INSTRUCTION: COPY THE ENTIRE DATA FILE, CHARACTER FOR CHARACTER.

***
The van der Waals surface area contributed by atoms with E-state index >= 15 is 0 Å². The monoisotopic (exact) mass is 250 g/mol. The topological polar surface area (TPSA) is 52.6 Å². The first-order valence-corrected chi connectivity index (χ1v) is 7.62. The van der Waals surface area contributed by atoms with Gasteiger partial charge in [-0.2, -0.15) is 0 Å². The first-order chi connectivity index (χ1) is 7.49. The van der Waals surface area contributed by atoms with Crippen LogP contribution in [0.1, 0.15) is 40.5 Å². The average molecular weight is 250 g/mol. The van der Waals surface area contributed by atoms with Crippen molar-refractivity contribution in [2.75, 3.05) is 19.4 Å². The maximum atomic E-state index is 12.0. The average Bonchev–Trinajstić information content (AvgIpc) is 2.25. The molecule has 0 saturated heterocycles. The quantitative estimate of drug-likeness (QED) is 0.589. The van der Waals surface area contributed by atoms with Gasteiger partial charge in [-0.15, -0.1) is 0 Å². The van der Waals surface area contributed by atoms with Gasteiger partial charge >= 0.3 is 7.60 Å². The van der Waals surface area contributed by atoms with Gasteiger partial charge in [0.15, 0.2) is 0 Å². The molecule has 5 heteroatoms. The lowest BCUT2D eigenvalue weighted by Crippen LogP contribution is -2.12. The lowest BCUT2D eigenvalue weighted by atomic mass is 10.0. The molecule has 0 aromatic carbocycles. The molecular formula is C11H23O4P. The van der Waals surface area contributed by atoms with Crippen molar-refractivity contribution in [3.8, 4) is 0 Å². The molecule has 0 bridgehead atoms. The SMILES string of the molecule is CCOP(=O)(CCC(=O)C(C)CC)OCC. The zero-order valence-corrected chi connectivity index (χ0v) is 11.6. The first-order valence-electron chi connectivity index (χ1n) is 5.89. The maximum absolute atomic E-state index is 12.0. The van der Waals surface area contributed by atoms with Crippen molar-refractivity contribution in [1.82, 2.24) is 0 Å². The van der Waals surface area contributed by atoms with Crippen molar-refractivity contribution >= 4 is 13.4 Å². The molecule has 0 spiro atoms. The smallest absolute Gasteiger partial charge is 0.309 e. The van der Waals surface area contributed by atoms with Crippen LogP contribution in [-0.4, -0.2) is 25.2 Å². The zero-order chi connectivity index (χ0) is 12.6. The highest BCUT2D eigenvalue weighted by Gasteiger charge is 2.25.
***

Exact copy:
The van der Waals surface area contributed by atoms with E-state index >= 15 is 0 Å². The monoisotopic (exact) mass is 250 g/mol. The topological polar surface area (TPSA) is 52.6 Å². The first-order valence-corrected chi connectivity index (χ1v) is 7.62. The van der Waals surface area contributed by atoms with Gasteiger partial charge in [-0.2, -0.15) is 0 Å². The first-order chi connectivity index (χ1) is 7.49. The van der Waals surface area contributed by atoms with Crippen LogP contribution in [0.1, 0.15) is 40.5 Å². The average molecular weight is 250 g/mol. The van der Waals surface area contributed by atoms with Crippen molar-refractivity contribution in [2.75, 3.05) is 19.4 Å². The maximum atomic E-state index is 12.0. The average Bonchev–Trinajstić information content (AvgIpc) is 2.25. The molecule has 0 saturated heterocycles. The quantitative estimate of drug-likeness (QED) is 0.589. The van der Waals surface area contributed by atoms with Gasteiger partial charge in [-0.15, -0.1) is 0 Å². The van der Waals surface area contributed by atoms with Gasteiger partial charge >= 0.3 is 7.60 Å². The van der Waals surface area contributed by atoms with Gasteiger partial charge in [0.15, 0.2) is 0 Å². The molecule has 5 heteroatoms. The lowest BCUT2D eigenvalue weighted by Crippen LogP contribution is -2.12. The lowest BCUT2D eigenvalue weighted by atomic mass is 10.0. The molecule has 0 aromatic carbocycles. The molecular formula is C11H23O4P. The van der Waals surface area contributed by atoms with Crippen molar-refractivity contribution in [3.8, 4) is 0 Å². The molecule has 0 bridgehead atoms. The SMILES string of the molecule is CCOP(=O)(CCC(=O)C(C)CC)OCC. The zero-order valence-corrected chi connectivity index (χ0v) is 11.6. The first-order valence-electron chi connectivity index (χ1n) is 5.89. The maximum absolute atomic E-state index is 12.0. The van der Waals surface area contributed by atoms with Crippen molar-refractivity contribution in [1.82, 2.24) is 0 Å². The van der Waals surface area contributed by atoms with Crippen molar-refractivity contribution >= 4 is 13.4 Å². The molecule has 0 spiro atoms. The smallest absolute Gasteiger partial charge is 0.309 e. The van der Waals surface area contributed by atoms with Crippen LogP contribution in [-0.4, -0.2) is 25.2 Å². The zero-order chi connectivity index (χ0) is 12.6. The highest BCUT2D eigenvalue weighted by Gasteiger charge is 2.25.